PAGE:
By Lynn Gehl, Ph.D
In the last few weeks and months much has been said about Joseph Boyden and Indigenous identity. Situated as I am in a section 15 Charter challenge regarding the never-ending sex discrimination in the Indian Act—with my own claim to gain Indian status registration—along with my work speaking up about the cultural genocide of the Algonquin land claims process that forces Indigenous people into a small box, I have some thoughts on this topic.
It is true that Indigenous identity politics is a dense issue to navigate. For example, there is a difference between having a little bit of Indigenous ancestry and being and living as an Indigenous person. People such as Boyden need to understand this key difference. More specifically, as many have rightly noted during these discussions, being Indigenous is about what you give to your community, rather than what you get for being Indigenous such as financial gain, winning awards, or being eligible for grants. It is more about giving to your community and reciprocity, rather than taking from it. In this way, people are suggesting that Indigenous citizenry is about a responsibility-based citizenry rather than a rights-based citizenry.
Leading Indigenous thinkers and scholars are also clarifying that Indigenous identity is much more than DNA, blood quantum, or what a person looks like, and I will add to this, it is also much more than Indian status registration. While these are important elements, Indigenous identity is about so much more. It is about your sense of belonging, your allegiance and loyalty to the Nation, the practices you engage in, and what you feel in your heart.
Other thinkers and scholars rightly argue that Indigenous identity is more about ‘who claims you’ rather than ‘what you claim’ to be. This is an important insight. But I know all too well that this is not a universal Truth with a capital “T”.
I know this because I am a non-status Algonquin Anishinaabeg living in Ontario. I was recently in Ontario’s Court of Appeal seeking to resolve yet more sex discrimination in the Indian Act regarding Indian and Northern Affairs Canada’s unstated paternity policy, which is best known as an unknown and unrecognized paternity policy, that denies me Indian status registration because I do not know who my grandfather was. What is important is that because I am non-status, my grandmother’s First Nation will not accept me as a band member. While this rejection is unfortunate, I understand it has to do with band finances as only registered status Indians are funded by Canada. But there is more. Because I am not a member of my grandmother’s First Nation, I am also not a citizen in the larger Anishinabek Nation.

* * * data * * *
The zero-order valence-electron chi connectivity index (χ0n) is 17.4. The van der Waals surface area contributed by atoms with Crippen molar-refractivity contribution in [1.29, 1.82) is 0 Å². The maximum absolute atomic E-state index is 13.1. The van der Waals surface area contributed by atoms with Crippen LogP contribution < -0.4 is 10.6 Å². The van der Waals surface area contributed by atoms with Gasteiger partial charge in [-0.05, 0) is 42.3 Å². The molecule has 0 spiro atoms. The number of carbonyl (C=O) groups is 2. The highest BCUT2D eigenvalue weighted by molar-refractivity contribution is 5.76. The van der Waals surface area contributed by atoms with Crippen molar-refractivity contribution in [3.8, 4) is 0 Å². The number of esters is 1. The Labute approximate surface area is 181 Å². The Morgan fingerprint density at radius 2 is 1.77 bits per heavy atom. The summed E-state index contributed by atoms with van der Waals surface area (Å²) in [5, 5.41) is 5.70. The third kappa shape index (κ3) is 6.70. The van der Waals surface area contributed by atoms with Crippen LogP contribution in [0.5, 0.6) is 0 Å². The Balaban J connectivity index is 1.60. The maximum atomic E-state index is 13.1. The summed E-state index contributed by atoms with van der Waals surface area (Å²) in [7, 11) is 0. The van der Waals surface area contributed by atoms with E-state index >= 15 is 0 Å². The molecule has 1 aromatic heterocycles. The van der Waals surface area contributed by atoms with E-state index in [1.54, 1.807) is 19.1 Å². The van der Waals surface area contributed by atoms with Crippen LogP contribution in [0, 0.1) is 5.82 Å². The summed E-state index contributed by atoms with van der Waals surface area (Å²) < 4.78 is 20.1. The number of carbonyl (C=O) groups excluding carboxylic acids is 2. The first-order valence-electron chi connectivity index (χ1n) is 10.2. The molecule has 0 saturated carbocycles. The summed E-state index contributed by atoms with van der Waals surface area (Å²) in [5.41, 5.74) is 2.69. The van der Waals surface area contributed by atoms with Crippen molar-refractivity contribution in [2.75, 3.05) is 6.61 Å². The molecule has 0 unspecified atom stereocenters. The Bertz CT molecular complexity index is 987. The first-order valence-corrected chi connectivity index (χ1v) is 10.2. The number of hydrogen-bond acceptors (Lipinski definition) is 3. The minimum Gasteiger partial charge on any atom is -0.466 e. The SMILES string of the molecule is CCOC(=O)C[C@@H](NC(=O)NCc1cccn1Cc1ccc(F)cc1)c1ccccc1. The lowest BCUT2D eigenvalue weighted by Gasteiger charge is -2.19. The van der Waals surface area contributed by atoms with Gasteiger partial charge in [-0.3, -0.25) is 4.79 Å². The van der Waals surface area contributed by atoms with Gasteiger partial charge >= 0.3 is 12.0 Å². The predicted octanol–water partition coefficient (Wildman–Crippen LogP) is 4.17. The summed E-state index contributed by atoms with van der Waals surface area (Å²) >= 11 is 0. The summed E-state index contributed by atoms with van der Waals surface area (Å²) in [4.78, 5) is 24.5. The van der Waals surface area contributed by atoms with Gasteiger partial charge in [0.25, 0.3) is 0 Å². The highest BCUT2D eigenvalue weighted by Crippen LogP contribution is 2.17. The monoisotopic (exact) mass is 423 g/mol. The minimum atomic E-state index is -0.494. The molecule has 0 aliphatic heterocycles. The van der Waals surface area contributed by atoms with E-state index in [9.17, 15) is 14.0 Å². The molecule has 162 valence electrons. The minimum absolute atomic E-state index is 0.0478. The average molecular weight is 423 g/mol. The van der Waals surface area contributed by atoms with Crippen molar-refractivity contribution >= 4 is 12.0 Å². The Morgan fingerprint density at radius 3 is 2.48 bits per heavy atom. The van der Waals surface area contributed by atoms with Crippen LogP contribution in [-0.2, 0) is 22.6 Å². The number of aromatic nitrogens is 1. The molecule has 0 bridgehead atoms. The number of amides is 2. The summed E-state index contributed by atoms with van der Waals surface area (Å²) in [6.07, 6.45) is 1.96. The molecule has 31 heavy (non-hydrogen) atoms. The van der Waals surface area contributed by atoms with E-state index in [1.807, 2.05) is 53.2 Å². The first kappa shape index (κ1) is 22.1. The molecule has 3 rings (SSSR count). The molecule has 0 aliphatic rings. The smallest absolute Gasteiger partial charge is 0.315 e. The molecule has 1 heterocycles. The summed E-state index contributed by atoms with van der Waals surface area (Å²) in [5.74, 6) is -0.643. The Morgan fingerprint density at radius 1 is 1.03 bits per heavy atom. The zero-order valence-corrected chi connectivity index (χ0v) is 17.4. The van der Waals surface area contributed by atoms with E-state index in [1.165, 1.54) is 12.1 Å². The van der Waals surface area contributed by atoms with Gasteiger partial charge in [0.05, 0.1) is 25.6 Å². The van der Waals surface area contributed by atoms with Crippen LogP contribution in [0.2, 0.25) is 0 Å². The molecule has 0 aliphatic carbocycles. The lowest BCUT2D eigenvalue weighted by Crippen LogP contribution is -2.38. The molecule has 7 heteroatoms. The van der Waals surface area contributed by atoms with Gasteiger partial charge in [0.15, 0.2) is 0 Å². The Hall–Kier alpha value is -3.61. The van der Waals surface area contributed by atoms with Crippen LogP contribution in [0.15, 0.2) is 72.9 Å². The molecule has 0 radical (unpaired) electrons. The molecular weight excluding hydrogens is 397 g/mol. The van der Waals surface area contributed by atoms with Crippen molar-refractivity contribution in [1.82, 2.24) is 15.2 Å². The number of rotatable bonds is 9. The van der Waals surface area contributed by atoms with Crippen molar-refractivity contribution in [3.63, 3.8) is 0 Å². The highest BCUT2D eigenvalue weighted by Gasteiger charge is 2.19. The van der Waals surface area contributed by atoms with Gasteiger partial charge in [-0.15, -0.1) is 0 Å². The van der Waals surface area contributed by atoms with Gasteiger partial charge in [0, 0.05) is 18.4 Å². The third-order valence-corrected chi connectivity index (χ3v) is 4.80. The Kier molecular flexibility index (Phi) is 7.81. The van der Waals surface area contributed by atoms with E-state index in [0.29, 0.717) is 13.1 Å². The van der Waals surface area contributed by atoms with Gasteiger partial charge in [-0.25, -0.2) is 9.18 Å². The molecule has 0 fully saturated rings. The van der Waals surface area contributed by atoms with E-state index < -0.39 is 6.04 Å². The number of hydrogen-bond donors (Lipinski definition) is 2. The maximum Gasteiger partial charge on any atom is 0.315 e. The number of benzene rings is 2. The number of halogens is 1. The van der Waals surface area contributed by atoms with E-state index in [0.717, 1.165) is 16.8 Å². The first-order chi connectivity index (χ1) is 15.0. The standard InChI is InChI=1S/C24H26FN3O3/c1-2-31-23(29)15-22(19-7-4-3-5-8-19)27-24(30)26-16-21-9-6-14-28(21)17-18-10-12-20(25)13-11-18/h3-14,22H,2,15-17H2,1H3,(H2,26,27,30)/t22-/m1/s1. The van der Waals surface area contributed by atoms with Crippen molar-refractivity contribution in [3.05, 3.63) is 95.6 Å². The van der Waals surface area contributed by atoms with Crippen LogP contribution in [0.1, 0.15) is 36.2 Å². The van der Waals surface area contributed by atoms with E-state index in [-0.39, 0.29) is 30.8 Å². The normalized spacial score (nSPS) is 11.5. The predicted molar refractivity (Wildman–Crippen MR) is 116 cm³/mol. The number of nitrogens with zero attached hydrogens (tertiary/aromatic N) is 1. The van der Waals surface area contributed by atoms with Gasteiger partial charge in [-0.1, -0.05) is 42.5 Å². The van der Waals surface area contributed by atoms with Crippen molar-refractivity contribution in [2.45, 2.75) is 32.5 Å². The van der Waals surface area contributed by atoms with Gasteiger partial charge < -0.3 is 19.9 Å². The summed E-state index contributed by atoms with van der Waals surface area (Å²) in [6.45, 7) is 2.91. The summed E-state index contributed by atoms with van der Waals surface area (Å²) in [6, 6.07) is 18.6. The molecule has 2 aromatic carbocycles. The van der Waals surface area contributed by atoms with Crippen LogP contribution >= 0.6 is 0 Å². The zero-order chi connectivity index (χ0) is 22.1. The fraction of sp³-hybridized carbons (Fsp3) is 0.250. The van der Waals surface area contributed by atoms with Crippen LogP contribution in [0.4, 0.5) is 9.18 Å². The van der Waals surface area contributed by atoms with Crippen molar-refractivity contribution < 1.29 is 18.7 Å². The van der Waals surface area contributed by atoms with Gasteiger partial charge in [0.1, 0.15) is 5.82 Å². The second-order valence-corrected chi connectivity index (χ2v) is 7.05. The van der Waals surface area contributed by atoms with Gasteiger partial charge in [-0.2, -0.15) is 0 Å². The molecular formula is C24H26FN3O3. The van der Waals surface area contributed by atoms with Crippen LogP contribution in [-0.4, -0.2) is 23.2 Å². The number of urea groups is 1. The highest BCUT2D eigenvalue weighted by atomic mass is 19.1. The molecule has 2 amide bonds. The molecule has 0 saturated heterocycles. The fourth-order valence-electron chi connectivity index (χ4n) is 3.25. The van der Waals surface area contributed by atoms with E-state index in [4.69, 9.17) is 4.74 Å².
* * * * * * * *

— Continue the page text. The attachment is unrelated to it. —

What is more, within the Algonquin land claims process, where the Algonquin in Ontario are being forced to relinquish and extinguish our land and resources for a mere pittance; and where both the status and non-status Algonquins are being collected, identified, confirmed through genealogical records and the oral tradition, enrolled as community members, and called beneficiaries of the Algonquin land claims—I have no desire to be claimed in this process even though I am eligible for enrollment because I know this is a process of land and resource extinguishment which leads to cultural genocide of Indigenous peoples in Canada.
So while it may be true that Indigenous identity is more about ‘who claims you’ rather than ‘who you claim,’ this too is not a universal Truth. I can’t and won’t speak for Joseph Boyden, but I can and will speak for myself:
Though no one claims me, I am Algonquin Anishinaabe.
Lynn Gehl, Ph.D. is an Algonquin Anishinaabe-kwe from the Ottawa River Valley. She has a new book with University of Regina Press coming in the fall called, Claiming Anishinaabe: Decolonizing the Human Spirit. You can read more of her work at www.lynngehl.com